Soldiers returning home from war are supposed to be safe now, but many veterans find themselves with another problem. They could develop a mental illness, such as anxiety, substance abuse, and adjustment disorder. The most common in veterans that appear in 1 in 5 soldiers returning from Iraq and Afghanistan, have developed symptoms of depression and PTSD (post-traumatic stress disorder). Most people take an average of a couple years to learn to cope with their mental state after they’ve returned from deployment.
Anxiety disorder is having excessive feelings of worry and uneasiness. Soldiers could develop anxiety from a traumatic situation. Substance abuse can occur when a soldier has many deployments and battles, there’s a lot of stress on them and their families. A couple months back from deployment, 27% of people have symptoms of substance abuse. After years and years of the abuse it can really affect the brain and lead to health issues.Adjustment disorder occurs after a stressful or traumatic event. Many veterans find it difficult to adjust back to civilian life after returning from war. PTSD and depression are the most common health issues in returning soldiers.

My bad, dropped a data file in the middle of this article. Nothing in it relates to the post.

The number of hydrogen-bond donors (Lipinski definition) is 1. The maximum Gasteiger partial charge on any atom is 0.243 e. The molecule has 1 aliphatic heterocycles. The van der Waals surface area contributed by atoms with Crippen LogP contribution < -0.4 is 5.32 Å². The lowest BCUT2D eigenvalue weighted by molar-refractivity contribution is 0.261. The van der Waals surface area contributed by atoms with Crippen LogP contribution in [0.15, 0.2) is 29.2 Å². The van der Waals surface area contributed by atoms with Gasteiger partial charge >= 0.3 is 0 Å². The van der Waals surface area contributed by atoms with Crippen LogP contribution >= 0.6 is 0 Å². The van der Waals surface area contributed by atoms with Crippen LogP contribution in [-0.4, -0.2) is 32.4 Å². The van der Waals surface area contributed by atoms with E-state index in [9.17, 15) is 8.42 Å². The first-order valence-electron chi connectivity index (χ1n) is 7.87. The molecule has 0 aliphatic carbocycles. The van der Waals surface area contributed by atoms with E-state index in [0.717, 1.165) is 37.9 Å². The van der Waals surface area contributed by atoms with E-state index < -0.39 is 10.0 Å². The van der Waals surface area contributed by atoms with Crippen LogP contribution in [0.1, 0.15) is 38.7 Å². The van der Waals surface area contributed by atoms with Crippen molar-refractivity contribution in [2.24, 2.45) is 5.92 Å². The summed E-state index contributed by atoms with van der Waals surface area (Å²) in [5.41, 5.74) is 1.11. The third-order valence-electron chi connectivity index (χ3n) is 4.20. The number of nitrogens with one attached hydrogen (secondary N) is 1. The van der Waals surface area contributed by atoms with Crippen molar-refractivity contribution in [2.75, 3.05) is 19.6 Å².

PTSD is commonly caused from life threatening situations or witnessing something traumatic. Some symptoms of PTSD are feelings such as irritability, anger, and feeling numb to everything. These symptoms can disrupt your daily activities and eventually your whole life. Commonly, veterans don’t develop PTSD until months or years later. Depression is also a very common mental illness veterans experience. Depression is when you’re feeling sad for more than a few weeks, normally people are irritable and just can’t enjoy anything they do. Many events can cause or trigger depression, like death of friend, health issues, deployment, ect. There are signs that could help diagnose someone at an earlier time, such as, weight gain or loss, sleeplessness or sleeping too much, low self-esteem, and decision making issues are just a few. Learning to cope with a mental illness can be difficult at first, but worth it in the long run.
There are many options for treatment for these types of illnesses. For PTSD counseling and medicine seem to be the most effective. Talking to a professional about your feelings and working on ways to cope can be worthwhile.Even talking to other veterans who have been through similar things as you is healthy and can help. Adjusting your daily routine would also have healthy effects. Eating right, getting enough sleep, and doing physical activities are some examples.
Veterans should feel safe and better when they get back from deployment, but too many times they may develop one of these mental illnesses. There’s anxiety, substance abuse, PTSD, depression, and others. In conclusion, treatment can definitely help a soldier get back on the right track.
(1) What differs between depression (and other disorders) for war veterans and in other people?
(2) How do these problems affect daily life?
(3) Why doesn’t the government try and help the veterans more before returning home after deployment if they know the veterans are most likely to develop a mental illness?